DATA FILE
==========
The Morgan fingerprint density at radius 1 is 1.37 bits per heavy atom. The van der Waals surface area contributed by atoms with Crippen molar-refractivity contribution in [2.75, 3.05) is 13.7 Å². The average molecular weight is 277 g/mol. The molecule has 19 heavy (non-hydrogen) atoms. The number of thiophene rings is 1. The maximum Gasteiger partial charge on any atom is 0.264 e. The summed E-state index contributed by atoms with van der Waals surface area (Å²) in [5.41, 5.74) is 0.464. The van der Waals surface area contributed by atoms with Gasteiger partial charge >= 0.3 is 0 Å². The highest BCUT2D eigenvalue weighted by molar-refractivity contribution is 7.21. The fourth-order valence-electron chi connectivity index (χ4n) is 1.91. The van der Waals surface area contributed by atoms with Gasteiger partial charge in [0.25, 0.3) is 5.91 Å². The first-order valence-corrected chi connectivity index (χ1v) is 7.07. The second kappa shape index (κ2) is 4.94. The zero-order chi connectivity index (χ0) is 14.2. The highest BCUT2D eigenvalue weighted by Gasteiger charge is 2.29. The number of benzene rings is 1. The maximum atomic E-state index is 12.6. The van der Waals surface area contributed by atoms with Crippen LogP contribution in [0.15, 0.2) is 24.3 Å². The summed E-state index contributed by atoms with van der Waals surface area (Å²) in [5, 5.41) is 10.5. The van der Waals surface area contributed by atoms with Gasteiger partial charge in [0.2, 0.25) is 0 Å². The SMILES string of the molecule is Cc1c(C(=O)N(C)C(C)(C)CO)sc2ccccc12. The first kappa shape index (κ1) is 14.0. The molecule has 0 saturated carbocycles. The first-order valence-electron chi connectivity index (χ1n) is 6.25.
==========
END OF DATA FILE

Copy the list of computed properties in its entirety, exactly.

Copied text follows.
The Morgan fingerprint density at radius 1 is 1.37 bits per heavy atom. The van der Waals surface area contributed by atoms with Crippen molar-refractivity contribution in [2.75, 3.05) is 13.7 Å². The average molecular weight is 277 g/mol. The molecule has 19 heavy (non-hydrogen) atoms. The number of thiophene rings is 1. The maximum Gasteiger partial charge on any atom is 0.264 e. The summed E-state index contributed by atoms with van der Waals surface area (Å²) in [5.41, 5.74) is 0.464. The van der Waals surface area contributed by atoms with Gasteiger partial charge >= 0.3 is 0 Å². The highest BCUT2D eigenvalue weighted by molar-refractivity contribution is 7.21. The fourth-order valence-electron chi connectivity index (χ4n) is 1.91. The van der Waals surface area contributed by atoms with Gasteiger partial charge in [0.25, 0.3) is 5.91 Å². The first-order valence-corrected chi connectivity index (χ1v) is 7.07. The second kappa shape index (κ2) is 4.94. The zero-order chi connectivity index (χ0) is 14.2. The highest BCUT2D eigenvalue weighted by Gasteiger charge is 2.29. The number of benzene rings is 1. The maximum atomic E-state index is 12.6. The van der Waals surface area contributed by atoms with Crippen LogP contribution in [0.15, 0.2) is 24.3 Å². The summed E-state index contributed by atoms with van der Waals surface area (Å²) in [5, 5.41) is 10.5. The van der Waals surface area contributed by atoms with Gasteiger partial charge in [0.2, 0.25) is 0 Å². The SMILES string of the molecule is Cc1c(C(=O)N(C)C(C)(C)CO)sc2ccccc12. The first kappa shape index (κ1) is 14.0. The molecule has 0 saturated carbocycles. The first-order valence-electron chi connectivity index (χ1n) is 6.25.